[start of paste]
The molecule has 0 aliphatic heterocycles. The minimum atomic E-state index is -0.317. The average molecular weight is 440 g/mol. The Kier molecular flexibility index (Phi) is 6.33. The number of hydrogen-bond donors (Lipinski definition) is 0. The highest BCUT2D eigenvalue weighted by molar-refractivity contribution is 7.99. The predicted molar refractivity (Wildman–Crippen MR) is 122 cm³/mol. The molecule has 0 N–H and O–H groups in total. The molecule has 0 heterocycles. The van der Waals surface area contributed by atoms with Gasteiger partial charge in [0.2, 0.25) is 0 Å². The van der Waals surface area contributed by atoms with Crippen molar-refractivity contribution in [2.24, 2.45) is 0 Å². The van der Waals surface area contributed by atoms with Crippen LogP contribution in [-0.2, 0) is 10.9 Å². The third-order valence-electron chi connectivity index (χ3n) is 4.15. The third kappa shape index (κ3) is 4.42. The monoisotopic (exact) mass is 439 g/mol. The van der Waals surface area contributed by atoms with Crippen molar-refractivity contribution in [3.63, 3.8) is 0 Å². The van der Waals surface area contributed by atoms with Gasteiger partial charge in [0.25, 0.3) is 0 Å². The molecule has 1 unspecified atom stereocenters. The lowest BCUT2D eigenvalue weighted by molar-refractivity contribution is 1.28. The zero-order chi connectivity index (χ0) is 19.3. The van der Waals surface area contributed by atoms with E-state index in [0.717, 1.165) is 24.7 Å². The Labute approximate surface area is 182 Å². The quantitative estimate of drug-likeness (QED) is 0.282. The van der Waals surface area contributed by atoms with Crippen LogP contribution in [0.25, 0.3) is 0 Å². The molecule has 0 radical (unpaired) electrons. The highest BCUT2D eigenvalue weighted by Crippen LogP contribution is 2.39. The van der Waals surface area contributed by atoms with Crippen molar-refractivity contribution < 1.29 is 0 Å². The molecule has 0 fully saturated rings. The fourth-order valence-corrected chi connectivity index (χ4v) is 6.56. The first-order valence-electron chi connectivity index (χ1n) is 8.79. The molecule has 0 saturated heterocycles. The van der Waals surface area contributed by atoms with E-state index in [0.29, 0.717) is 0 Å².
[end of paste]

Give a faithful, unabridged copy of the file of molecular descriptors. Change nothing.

The molecule has 0 aliphatic heterocycles. The minimum atomic E-state index is -0.317. The average molecular weight is 440 g/mol. The Kier molecular flexibility index (Phi) is 6.33. The number of hydrogen-bond donors (Lipinski definition) is 0. The highest BCUT2D eigenvalue weighted by molar-refractivity contribution is 7.99. The predicted molar refractivity (Wildman–Crippen MR) is 122 cm³/mol. The molecule has 0 N–H and O–H groups in total. The molecule has 0 heterocycles. The van der Waals surface area contributed by atoms with Gasteiger partial charge in [0.2, 0.25) is 0 Å². The van der Waals surface area contributed by atoms with Crippen molar-refractivity contribution in [2.24, 2.45) is 0 Å². The van der Waals surface area contributed by atoms with Crippen LogP contribution in [-0.2, 0) is 10.9 Å². The third-order valence-electron chi connectivity index (χ3n) is 4.15. The third kappa shape index (κ3) is 4.42. The monoisotopic (exact) mass is 439 g/mol. The van der Waals surface area contributed by atoms with Crippen molar-refractivity contribution in [3.63, 3.8) is 0 Å². The van der Waals surface area contributed by atoms with Gasteiger partial charge in [0.25, 0.3) is 0 Å². The molecule has 1 unspecified atom stereocenters. The lowest BCUT2D eigenvalue weighted by molar-refractivity contribution is 1.28. The zero-order chi connectivity index (χ0) is 19.3. The van der Waals surface area contributed by atoms with E-state index in [0.717, 1.165) is 24.7 Å². The Labute approximate surface area is 182 Å². The quantitative estimate of drug-likeness (QED) is 0.282. The van der Waals surface area contributed by atoms with Crippen LogP contribution in [0.25, 0.3) is 0 Å². The molecule has 0 radical (unpaired) electrons. The highest BCUT2D eigenvalue weighted by Crippen LogP contribution is 2.39. The van der Waals surface area contributed by atoms with Crippen molar-refractivity contribution < 1.29 is 0 Å². The molecule has 0 fully saturated rings. The fourth-order valence-corrected chi connectivity index (χ4v) is 6.56. The first-order valence-electron chi connectivity index (χ1n) is 8.79. The molecule has 0 saturated heterocycles. The van der Waals surface area contributed by atoms with E-state index in [0.29, 0.717) is 0 Å².